Impact of Students’ Class Attendance on Recalling Previously Acquired Information

Camellia Hemyari, Kamiar Zomorodian, Ali Sahraian, Zahra Mardani, Bahador Sarkari, Nastaran Ahmadi



Background: In recent years, availability of class material including typed lectures, the professor’s Power Point slides, sound recordings, and even videos made a group of students feel that it is unnecessary to attend the classes. These students usually read and memorize typed lectures within two or three days prior to the exams and usually pass the tests even with low attendance rate. Thus, the question is how effective is this learning system and how long the one-night memorized lessons may last.
Methods: A group of medical students (62 out of 106 students), with their class attendance and educational achievements in the Medical Mycology and Parasitology course being recorded since two years ago, was selected and their knowledge about this course was tested by multiple choice questions (MCQ) designed based on the previous lectures.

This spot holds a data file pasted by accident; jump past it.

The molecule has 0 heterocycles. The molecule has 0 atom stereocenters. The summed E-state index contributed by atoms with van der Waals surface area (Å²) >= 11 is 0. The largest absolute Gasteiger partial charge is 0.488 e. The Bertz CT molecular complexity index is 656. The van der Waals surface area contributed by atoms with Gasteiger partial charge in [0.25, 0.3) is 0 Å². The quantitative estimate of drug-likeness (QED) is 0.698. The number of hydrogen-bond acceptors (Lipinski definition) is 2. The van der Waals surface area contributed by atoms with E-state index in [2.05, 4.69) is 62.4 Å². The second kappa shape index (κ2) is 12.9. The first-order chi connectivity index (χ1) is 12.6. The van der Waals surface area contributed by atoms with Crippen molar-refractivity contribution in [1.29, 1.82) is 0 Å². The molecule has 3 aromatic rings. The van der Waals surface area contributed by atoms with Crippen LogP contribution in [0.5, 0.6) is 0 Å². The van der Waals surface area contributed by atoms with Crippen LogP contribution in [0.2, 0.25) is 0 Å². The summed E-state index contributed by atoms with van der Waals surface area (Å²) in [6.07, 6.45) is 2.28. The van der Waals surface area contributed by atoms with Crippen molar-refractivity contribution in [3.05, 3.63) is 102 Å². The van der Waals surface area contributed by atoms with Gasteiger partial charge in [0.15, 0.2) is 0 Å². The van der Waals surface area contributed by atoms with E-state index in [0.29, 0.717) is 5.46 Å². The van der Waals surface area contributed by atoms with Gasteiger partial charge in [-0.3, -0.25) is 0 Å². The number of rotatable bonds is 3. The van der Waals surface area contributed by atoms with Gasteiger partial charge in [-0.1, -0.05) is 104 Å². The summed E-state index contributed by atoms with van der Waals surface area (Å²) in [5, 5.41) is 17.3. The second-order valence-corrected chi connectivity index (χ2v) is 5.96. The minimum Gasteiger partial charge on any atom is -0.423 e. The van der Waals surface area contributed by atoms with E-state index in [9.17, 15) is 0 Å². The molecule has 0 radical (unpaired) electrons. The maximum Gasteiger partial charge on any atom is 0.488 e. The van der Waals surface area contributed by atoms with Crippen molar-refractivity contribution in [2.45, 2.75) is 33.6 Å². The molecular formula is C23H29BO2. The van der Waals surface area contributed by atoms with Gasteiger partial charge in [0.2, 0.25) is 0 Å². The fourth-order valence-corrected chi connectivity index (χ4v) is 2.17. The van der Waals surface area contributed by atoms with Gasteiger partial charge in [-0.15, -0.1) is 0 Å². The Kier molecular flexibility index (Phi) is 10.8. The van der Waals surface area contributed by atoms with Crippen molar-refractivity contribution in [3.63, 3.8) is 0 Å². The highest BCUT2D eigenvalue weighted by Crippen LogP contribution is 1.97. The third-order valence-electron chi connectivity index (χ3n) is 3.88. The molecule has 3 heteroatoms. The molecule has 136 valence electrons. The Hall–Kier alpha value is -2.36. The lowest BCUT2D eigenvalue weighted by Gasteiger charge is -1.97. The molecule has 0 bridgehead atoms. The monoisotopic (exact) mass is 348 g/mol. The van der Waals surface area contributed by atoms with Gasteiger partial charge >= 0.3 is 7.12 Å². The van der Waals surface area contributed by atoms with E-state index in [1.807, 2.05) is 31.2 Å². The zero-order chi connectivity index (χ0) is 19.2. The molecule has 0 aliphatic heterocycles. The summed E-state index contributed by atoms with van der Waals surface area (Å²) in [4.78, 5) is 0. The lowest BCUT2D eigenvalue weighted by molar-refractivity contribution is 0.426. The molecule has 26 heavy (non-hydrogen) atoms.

Results: Although the mean re-exam score of the students at the end of the externship was lower than the corresponding final score, a significant association was found between the scores of the students in these two exams (r=0.48, P=0.01). Moreover, a significant negative association was predicted between the number of absences and re-exam scores (r=-0.26, P=0.037).
Conclusion: As our findings show, the phenomenon of recalling the acquired lessons is preserved for a long period of time and it is associated with the students’ attendance. Many factors including generation effect (by taking notes) and cued-recall (via slide picture) might play a significant role in the better recalling of the learned information in students with good class attendance.



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